The first will be the CAP’s "health check". The Commission made proposals back in November. These are being actively discussed under the Slovenian presidency and it will be for the French presidency to conclude the negotiations satisfactorily in the second half of the year. I know it’s essentially a technical exercise, but it’s an important one since the decisions we will take in this framework will be applied as early as 2009. I want to be clear: I shall ensure that this exercise provides the opportunity to embark as early as 2009 – and I weigh my words – on putting the conditions for implementing the CAP in our country on a new footing, which will be achieved in a way which is totally consistent with our political objectives for 2013. (…)
Satisfactorily concluding this exercise under our presidency is, of course, useful only if we are in agreement – this is the second exercise – on the objectives of the new CAP. It doesn’t do any harm to be a bit methodical.
I am going to propose to our partners, with the European Parliament, a major player in the Common Agricultural Policy – and I’ll be having meetings with the seven group chairmen before the French presidency, and the Commission – a discussion on a new political framework applicable in 2013, for our agriculture in Europe. The aim is not to call into question the budget agreement, which runs until 2013, or pre-empt the forthcoming discussion on the general revision of Community policies. It’s to give new coherence to the Common Agricultural Policy by getting agreement between ourselves on the objectives which have to guide us. The discussion on the budget will come afterwards. The budget is the consequence; the cause, it’s the objectives; this is the method. We’re not going to talk about the budget until we’ve got agreement on the objectives. We’re going to get agreement on the objectives and then we’ll adopt a budget to deliver them.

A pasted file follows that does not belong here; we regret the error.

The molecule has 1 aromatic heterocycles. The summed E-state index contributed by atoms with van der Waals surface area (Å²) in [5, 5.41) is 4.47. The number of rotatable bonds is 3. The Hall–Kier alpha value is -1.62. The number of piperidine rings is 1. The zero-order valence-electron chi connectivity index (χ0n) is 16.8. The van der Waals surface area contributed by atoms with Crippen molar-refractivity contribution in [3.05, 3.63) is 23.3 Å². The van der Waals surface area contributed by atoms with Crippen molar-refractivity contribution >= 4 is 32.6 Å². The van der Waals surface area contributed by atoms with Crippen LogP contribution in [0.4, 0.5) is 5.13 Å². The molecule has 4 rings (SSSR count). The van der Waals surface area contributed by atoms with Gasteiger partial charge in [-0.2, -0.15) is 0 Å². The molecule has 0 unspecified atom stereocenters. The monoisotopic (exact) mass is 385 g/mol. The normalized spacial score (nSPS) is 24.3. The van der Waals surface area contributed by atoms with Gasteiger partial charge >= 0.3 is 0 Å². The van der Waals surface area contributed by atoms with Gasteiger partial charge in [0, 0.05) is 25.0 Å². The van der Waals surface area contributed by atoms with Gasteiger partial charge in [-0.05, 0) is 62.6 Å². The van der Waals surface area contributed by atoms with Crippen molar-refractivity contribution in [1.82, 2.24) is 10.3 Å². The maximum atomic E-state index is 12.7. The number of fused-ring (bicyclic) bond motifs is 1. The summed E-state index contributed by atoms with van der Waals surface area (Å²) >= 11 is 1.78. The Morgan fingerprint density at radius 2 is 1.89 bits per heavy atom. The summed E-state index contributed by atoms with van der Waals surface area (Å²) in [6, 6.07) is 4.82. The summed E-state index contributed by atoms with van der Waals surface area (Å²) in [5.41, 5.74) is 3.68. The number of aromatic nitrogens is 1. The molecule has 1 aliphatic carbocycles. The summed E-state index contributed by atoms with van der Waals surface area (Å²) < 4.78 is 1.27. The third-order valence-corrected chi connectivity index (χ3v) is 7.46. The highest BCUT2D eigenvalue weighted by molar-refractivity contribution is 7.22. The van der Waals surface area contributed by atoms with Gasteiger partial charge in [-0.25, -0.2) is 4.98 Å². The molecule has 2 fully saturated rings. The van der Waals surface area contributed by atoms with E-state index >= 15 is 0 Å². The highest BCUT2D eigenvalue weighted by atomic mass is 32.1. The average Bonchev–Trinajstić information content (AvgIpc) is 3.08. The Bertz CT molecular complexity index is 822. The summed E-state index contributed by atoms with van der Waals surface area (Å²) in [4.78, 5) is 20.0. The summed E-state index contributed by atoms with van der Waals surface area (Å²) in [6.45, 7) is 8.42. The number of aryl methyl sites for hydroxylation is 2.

I have four objectives:
Food security – as I told the agricultural trade unions – is a major challenge for 400 million European consumers. You are the guarantors of food security. This means a regular, accessible supply of food guaranteed to meet public health standards. This means defending the diversity, tastes and flavours of our food. I can’t bring myself to accept the standardization of our food model. And it also means not leaving European food supplies at the mercy of speculation and the lowest common denominator at the public health and environmental levels. Indeed, I can’t see why we should impose on our breeders very tough and very justified rules on traceability and animal welfare and go on bringing in meat from other parts of the world on which we impose no rules on either animal welfare or traceability. The same consumers are going to buy it. There’s no reason for it.